A Day In The Life Of A Master’s Student

survive degree
Written by Sneha Chudasama
survive degree

Can you survive a Master’s degree?

I am sure you do not need me to tell you that completing any Master’s degree is extremely difficult. Crazy workloads, lack of sleep, coupled with excessive energy drinks and maybe dealing with the fear of entering into a new environment again are all part and parcel of the Master’s experience.

As true as all of this is, I am completely certain it all sounds familiar to you. Where have you heard all of these things before? That’s right, Bachelor’s degrees! All of these things are what comes along with making the commitment to undertake a qualification to improve your career prospects and that is exactly what you sign up for with a Master’s degree.

As heavy as the workload is, I promise you it can be accomplished. By the time you have completed your three years’ degree, you would have learnt how to push yourself to the limit intellectually and this skill and determination can carry you through a Master’s degree, if it can be maintained throughout. A Master’s degree is nothing to be intimidated by if you were able to complete your Bachelor’s. Sometimes it can even be a way to redeem a bad undergraduate degree grade. I have friends who have achieved 2:2 and below in their Bachelor’s and were still able to complete Master’s degrees. There is absolutely no past grade achieved at one moment in time that can define how determined a student is to succeed at another moment in time. Nonetheless, you should still be aware and mentally prepared for what you will be in for if you choose to do a Master’s course. Below I have listed some of the differences I came across whilst completing my own.


The time frame which you are given to complete an assignment is shortened by approximately 3x (a three-week time limit in Bachelor’s would be worth one week for Master’s). There is no time to be wasted and time must be pre-scheduled around deadlines for work and socialising, otherwise it becomes incredibly easy to neglect one aspect of life to prioritise another. Furthermore, when something is going wrong with an unfair lecturer or maybe the fact that there have been 8 deadlines in a 10-day period, there is no time to complain. Time becomes such a precious resource that it cannot be wasted on anything other than completing work or revising for an exam.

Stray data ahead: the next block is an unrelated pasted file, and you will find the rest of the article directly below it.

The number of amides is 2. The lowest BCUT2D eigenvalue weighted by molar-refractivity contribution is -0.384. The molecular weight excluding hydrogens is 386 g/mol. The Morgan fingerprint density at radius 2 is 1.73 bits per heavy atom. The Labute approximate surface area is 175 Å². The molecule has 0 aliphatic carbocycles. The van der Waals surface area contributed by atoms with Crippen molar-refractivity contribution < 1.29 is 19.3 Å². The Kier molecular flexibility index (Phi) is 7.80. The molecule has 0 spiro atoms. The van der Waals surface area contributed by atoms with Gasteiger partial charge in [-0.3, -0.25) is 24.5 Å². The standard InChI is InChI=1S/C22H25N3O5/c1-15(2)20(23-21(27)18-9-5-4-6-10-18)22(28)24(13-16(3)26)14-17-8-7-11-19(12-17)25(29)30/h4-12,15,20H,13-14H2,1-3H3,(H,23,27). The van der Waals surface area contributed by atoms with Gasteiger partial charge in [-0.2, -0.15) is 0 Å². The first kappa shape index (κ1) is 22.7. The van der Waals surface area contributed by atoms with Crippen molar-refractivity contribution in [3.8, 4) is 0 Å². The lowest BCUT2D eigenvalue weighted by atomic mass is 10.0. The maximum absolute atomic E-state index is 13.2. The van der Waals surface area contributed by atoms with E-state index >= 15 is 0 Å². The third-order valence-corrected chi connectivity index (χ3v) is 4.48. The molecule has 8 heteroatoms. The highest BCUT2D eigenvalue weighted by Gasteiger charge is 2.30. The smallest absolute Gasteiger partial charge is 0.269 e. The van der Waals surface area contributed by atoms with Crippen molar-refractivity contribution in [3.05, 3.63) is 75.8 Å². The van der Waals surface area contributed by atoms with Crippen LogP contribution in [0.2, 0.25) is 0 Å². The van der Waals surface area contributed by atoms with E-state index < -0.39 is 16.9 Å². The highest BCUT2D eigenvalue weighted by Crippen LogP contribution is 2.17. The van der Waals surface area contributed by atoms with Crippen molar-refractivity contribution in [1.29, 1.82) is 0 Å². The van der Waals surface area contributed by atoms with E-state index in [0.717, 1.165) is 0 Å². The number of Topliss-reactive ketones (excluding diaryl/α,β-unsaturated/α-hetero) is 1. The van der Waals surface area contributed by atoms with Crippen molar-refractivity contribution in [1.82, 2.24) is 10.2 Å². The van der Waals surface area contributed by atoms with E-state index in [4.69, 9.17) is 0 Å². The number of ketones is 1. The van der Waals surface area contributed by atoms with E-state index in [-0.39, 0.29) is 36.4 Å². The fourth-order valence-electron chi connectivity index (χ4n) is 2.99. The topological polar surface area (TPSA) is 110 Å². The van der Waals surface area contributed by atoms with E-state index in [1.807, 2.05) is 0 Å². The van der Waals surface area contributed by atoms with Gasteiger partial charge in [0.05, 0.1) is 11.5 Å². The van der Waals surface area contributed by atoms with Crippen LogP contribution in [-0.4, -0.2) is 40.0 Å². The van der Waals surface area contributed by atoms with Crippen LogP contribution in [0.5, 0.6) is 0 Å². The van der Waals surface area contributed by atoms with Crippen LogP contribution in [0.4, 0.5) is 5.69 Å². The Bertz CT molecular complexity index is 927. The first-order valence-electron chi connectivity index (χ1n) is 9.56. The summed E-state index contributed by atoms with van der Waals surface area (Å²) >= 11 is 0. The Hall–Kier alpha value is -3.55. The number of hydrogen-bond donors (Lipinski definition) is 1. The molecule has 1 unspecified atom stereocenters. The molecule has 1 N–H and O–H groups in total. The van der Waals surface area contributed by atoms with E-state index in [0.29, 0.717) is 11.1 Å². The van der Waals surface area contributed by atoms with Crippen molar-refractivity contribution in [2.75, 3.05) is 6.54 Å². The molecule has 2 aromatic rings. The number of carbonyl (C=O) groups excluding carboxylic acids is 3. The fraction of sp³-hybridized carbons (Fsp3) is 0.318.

The marking becomes far harsher, by about 10%; therefore a first class Bachelor’s coursework Markingwould be a 2:1 (upper second class or merit) at Master’s level as you are expected to be producing work of exceptional quality. This can be a difficult pill to swallow at the beginning because the use of initiative is relied upon heavily and your previously high standard of work is now considered average or less than average. However, this is all part of the experience and only strengthens your work.


Explaining an assignment? That becomes a luxury of the past. Other than a brief overview, the vast majority of lecturers will not provide any further guidance for assignments or labs. As you have completed the Bachelor’s degree previously, it is expected that you have a high level of knowledge before beginning the assignment or being presented the topic. For this reason lecturers (generally) do not supervise for Master’s coursework nearly as much as they do for Bachelor’s coursework. Maintaining good friendships with those around you is crucial during a Master’s course because there is always someone who knows something that you do not know and they can only help you, in exchange for you helping them.

To answer the original question, can you survive a Master’s degree?

The answer is dependent upon whether you were able to survive your Bachelor’s degree. If you made it through your Bachelor’s degree, then the answer is yes, but with a pinch of salt. Determination is absolutely key! Particularly during the dissertation period, it is imperative that you do not lose focus.

Always remember: firstly, there is nothing beyond your reach and secondly, it is perfectly natural and expected for anyone to get bad grades now and then, as long as you keep improving your work.


1. Why Do We Fail?

2. Starting University Again, Here Is My Experience

3. Are Self-Esteem And Self-Confidence Mutually Exclusive?

About the author

Sneha Chudasama

Having recently graduated I am keen to share my experiences and the knowledge I have gained with my peers. Throughout my three years of university ups and downs have been an integral part of my life in education and these have impacted me in both positive and negative ways to aid me in becoming the individual I am now (an individual that’s still making mistakes!). On CareerGeek I am going to try and bring to light the lessons I’ve learnt so that hopefully you can receive the advice that I wish I had before I started uni. Find me on LinkedIn